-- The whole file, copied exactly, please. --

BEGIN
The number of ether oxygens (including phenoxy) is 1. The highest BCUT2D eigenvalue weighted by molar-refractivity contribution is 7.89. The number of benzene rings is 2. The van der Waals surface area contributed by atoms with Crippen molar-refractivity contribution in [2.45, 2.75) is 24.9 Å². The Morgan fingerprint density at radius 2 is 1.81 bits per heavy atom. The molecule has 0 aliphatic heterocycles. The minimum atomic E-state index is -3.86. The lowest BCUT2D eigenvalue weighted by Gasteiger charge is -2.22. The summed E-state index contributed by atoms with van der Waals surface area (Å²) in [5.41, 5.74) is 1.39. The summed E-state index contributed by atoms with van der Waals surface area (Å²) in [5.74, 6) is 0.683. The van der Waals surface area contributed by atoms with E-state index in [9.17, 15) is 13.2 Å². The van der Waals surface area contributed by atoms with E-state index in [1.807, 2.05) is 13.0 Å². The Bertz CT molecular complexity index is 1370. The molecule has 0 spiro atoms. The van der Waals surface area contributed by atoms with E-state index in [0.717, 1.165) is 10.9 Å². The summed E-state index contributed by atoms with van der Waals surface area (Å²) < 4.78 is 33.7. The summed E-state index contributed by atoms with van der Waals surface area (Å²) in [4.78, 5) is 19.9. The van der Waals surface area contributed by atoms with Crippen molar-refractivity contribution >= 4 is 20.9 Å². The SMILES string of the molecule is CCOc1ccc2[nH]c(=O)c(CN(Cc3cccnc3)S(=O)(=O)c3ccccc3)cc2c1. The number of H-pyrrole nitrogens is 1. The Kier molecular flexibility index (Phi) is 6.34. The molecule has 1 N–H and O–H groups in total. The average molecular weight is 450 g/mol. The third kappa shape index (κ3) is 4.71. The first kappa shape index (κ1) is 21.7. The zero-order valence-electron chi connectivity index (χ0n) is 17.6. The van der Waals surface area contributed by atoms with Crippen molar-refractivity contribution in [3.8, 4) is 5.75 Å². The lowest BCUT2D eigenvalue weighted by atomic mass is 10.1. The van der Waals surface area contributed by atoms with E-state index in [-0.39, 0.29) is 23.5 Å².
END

The number of ether oxygens (including phenoxy) is 1. The highest BCUT2D eigenvalue weighted by molar-refractivity contribution is 7.89. The number of benzene rings is 2. The van der Waals surface area contributed by atoms with Crippen molar-refractivity contribution in [2.45, 2.75) is 24.9 Å². The Morgan fingerprint density at radius 2 is 1.81 bits per heavy atom. The molecule has 0 aliphatic heterocycles. The minimum atomic E-state index is -3.86. The lowest BCUT2D eigenvalue weighted by Gasteiger charge is -2.22. The summed E-state index contributed by atoms with van der Waals surface area (Å²) in [5.41, 5.74) is 1.39. The summed E-state index contributed by atoms with van der Waals surface area (Å²) in [5.74, 6) is 0.683. The van der Waals surface area contributed by atoms with E-state index in [9.17, 15) is 13.2 Å². The van der Waals surface area contributed by atoms with E-state index in [1.807, 2.05) is 13.0 Å². The Bertz CT molecular complexity index is 1370. The molecule has 0 spiro atoms. The van der Waals surface area contributed by atoms with E-state index in [0.717, 1.165) is 10.9 Å². The summed E-state index contributed by atoms with van der Waals surface area (Å²) < 4.78 is 33.7. The summed E-state index contributed by atoms with van der Waals surface area (Å²) in [4.78, 5) is 19.9. The van der Waals surface area contributed by atoms with Crippen molar-refractivity contribution >= 4 is 20.9 Å². The SMILES string of the molecule is CCOc1ccc2[nH]c(=O)c(CN(Cc3cccnc3)S(=O)(=O)c3ccccc3)cc2c1. The number of H-pyrrole nitrogens is 1. The Kier molecular flexibility index (Phi) is 6.34. The molecule has 1 N–H and O–H groups in total. The average molecular weight is 450 g/mol. The third kappa shape index (κ3) is 4.71. The first kappa shape index (κ1) is 21.7. The zero-order valence-electron chi connectivity index (χ0n) is 17.6. The van der Waals surface area contributed by atoms with Crippen molar-refractivity contribution in [3.8, 4) is 5.75 Å². The lowest BCUT2D eigenvalue weighted by atomic mass is 10.1. The van der Waals surface area contributed by atoms with E-state index in [-0.39, 0.29) is 23.5 Å².